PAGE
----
The Real Deal New York

Jungreis, Malone gear up for appeal in commission feud

Dispute centers on confidential info for $68.5 million sale

December 23, 2011 10:46AM
By Leigh Kamping-Carder

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From left: Rosewood Realty Group President Aaron Jungreis, Georgia Malone & Co. President Georgia Malone and 308-340 West 49th Street

The stage is set for the latest phase of a longstanding dispute between off-market sales broker Georgia Malone, founder of an eponymous brokerage, and rival Aaron Jungreis, president and co-founder of Rosewood Realty Group, over commissions from the sale of a 13-property portfolio on West 49th Street between Eighth and Ninth avenues.

In 2008, Malone, whose clients backed out of a $70 million deal to buy the properties, accused Jungreis of using confidential information leaked by her clients to secure a $68.5 million sale of the buildings, which include 255 apartment units and six stores.

The New York Supreme Court dismissed the claims against Jungreis in 2009, and an appeals court upheld that ruling. But in the fall, Malone took her case to the state’s highest court, the New York State Court of Appeals, where she filed a brief Nov. 16. Jungreis must respond to her brief by Jan. 13.

Aside from being a bitter feud between two of New York’s noted commercial brokers, the case represents a chance for the high court to clarify the standards for unjust enrichment — a legal claim that obligates one party to compensate another if “equity and good conscience” demand it, even if no contract exists between them, sources said.

According to court documents, Malone represented CenterRock Realty — an LLC backed by real estate investor Ralph Rieder and his son, Elie — which agreed to buy the properties in December 2007. CenterRock’s contract provided Malone with a 1.25 percent, or $875,000, commission, and included a nondisclosure provision, court documents say.

However, Malone claimed that during an extended due diligence period, the Rieders passed confidential materials to Jungreis in exchange for $150,000. Jungreis then allegedly handed over the materials to the ultimate purchaser, the Orbach Group and the Rieders withdrew their offer.

Orbach, a Fort Lee, N.J.-based property management firm, apparently closed the deal without a due diligence period, leading Malone to believe they relied on her materials. At the time, Jungreis boasted to the New York Post that it took only 11 days to put the contract together. A real estate attorney who represented the Rieders in the sale also represented Orbach, city records show.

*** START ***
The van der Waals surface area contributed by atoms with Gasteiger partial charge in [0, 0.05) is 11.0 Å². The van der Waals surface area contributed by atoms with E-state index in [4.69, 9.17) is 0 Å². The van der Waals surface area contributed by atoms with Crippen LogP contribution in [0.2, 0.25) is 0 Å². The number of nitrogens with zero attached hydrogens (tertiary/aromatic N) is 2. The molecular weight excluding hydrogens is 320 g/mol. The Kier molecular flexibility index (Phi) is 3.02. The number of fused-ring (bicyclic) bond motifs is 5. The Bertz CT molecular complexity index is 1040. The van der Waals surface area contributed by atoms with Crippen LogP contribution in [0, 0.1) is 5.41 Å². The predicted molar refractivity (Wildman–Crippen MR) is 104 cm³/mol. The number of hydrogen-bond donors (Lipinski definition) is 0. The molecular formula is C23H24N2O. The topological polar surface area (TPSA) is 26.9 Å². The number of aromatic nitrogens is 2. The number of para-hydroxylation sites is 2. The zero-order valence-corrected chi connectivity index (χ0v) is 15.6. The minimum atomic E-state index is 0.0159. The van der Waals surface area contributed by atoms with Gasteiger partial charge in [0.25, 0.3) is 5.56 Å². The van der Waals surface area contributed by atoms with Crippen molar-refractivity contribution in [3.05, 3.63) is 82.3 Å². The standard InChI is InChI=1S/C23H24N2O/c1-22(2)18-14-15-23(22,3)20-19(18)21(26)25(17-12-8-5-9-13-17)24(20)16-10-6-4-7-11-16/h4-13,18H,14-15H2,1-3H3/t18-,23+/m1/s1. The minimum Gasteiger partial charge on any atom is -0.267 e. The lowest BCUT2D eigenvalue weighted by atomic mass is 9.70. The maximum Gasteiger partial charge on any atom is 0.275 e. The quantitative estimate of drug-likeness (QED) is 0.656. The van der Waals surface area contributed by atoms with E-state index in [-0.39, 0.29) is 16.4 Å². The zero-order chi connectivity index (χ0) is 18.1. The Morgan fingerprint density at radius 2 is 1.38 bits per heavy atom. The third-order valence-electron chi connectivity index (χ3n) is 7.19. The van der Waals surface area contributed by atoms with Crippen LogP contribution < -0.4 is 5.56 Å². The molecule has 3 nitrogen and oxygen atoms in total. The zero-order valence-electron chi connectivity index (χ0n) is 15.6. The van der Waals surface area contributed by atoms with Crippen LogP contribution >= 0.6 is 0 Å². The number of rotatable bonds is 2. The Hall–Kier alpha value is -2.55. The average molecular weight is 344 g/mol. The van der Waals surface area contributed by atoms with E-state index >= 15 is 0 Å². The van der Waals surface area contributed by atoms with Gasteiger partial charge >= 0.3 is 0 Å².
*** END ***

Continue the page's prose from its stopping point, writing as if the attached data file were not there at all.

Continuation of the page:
For his part, Jungreis denied that he had passed on the information and said he knew about the deal because of his relationship with the sellers. “It’s an absolutely baseless lawsuit,” he told The Real Deal. He declined to comment further.


Malone
sued Jungreis in July 2008, claiming he had benefitted improperly from her work. In the same suit, she accused the Rieders of breach of contract, among other claims. She asked for more than $3.6 million in damages, plus interest.

But New York Supreme Court Justice Eileen Bransten dismissed the claims against Jungreis and the Rieders, although she kept CenterRock in the suit.

Then, in a split 3-2 decision in July, the appellate division affirmed the ruling dismissing Jungreis (but reinstated some claims against the Rieders). The majority essentially found that, even if Jungreis had benefitted from Malone’s work, their relationship was too distant to hold him liable.

The two appellate division judges who dissented found that Jungreis should be on the hook if he knew the confidential information was obtained improperly.

Now, Malone’s attorneys are hoping the Court of Appeals sides with the two dissenting judges. Such a ruling would affect other cases where a broker benefits from a competitor by taking information necessary to make a deal, said Malone’s attorney, Jeffrey Metz of Adam Leitman Bailey PC.

“This broker, my client, really got the short end of the stick, and equity demands that there be a remedy for the wrong that was committed upon the company,” Metz said.

For real estate attorneys, the case presents an opportunity for the high court to weigh in on what constitutes an unjust enrichment claim. “Since the majority and the dissent grappled with the standards necessary to maintain an unjust enrichment claim, I anticipate that the Court of Appeals will shed further light on this issue when it hears this case,” said Andrea Lawrence, an attorney with Epstein Becker & Green who is not involved in the case.

Malone declined to comment, citing the early stages of the appeal proceedings.

The Rieders, who are not participating in the current appeal, could not immediately be reached for comment, and their attorney did not return a call seeking comment.

This is not the only lawsuit stemming from the sale of the West 49th Street property, which changed hands again in March.

The seller’s broker, Debrah Lee Charatan, sued Jungreis soon after the deal closed, alleging he made a side deal with her client that effectively cut $500,000 from her commission.

Charatan, the head of a namesake brokerage and the wife of real estate scion Robert Durst, alleged that Jungreis promised her he would only take a commission from the buyer. The suit was settled in January 2009, according to court records.

Additional reporting by Guelda Voien 

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